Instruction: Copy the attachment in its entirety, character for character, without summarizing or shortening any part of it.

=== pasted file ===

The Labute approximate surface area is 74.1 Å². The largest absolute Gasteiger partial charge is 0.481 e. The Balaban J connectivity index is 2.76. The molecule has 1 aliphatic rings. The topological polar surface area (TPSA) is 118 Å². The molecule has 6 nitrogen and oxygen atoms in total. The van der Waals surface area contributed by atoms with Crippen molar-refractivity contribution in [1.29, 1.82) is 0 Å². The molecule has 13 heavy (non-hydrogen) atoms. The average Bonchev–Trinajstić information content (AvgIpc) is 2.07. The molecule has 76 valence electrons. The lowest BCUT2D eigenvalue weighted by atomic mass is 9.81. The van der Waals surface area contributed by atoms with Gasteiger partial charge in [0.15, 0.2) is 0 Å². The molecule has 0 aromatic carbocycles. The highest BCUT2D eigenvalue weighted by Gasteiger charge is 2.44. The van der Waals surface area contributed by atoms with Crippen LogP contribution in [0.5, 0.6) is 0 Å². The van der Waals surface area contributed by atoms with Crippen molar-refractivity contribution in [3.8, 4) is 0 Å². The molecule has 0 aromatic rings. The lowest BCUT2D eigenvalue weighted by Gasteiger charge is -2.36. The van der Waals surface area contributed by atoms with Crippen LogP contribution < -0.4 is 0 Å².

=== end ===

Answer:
The Labute approximate surface area is 74.1 Å². The largest absolute Gasteiger partial charge is 0.481 e. The Balaban J connectivity index is 2.76. The molecule has 1 aliphatic rings. The topological polar surface area (TPSA) is 118 Å². The molecule has 6 nitrogen and oxygen atoms in total. The van der Waals surface area contributed by atoms with Crippen molar-refractivity contribution in [1.29, 1.82) is 0 Å². The molecule has 13 heavy (non-hydrogen) atoms. The average Bonchev–Trinajstić information content (AvgIpc) is 2.07. The molecule has 76 valence electrons. The lowest BCUT2D eigenvalue weighted by atomic mass is 9.81. The van der Waals surface area contributed by atoms with Gasteiger partial charge in [0.15, 0.2) is 0 Å². The molecule has 0 aromatic carbocycles. The highest BCUT2D eigenvalue weighted by Gasteiger charge is 2.44. The van der Waals surface area contributed by atoms with Crippen LogP contribution in [0.5, 0.6) is 0 Å². The van der Waals surface area contributed by atoms with Crippen molar-refractivity contribution in [3.8, 4) is 0 Å². The molecule has 0 aromatic rings. The lowest BCUT2D eigenvalue weighted by Gasteiger charge is -2.36. The van der Waals surface area contributed by atoms with Crippen LogP contribution < -0.4 is 0 Å².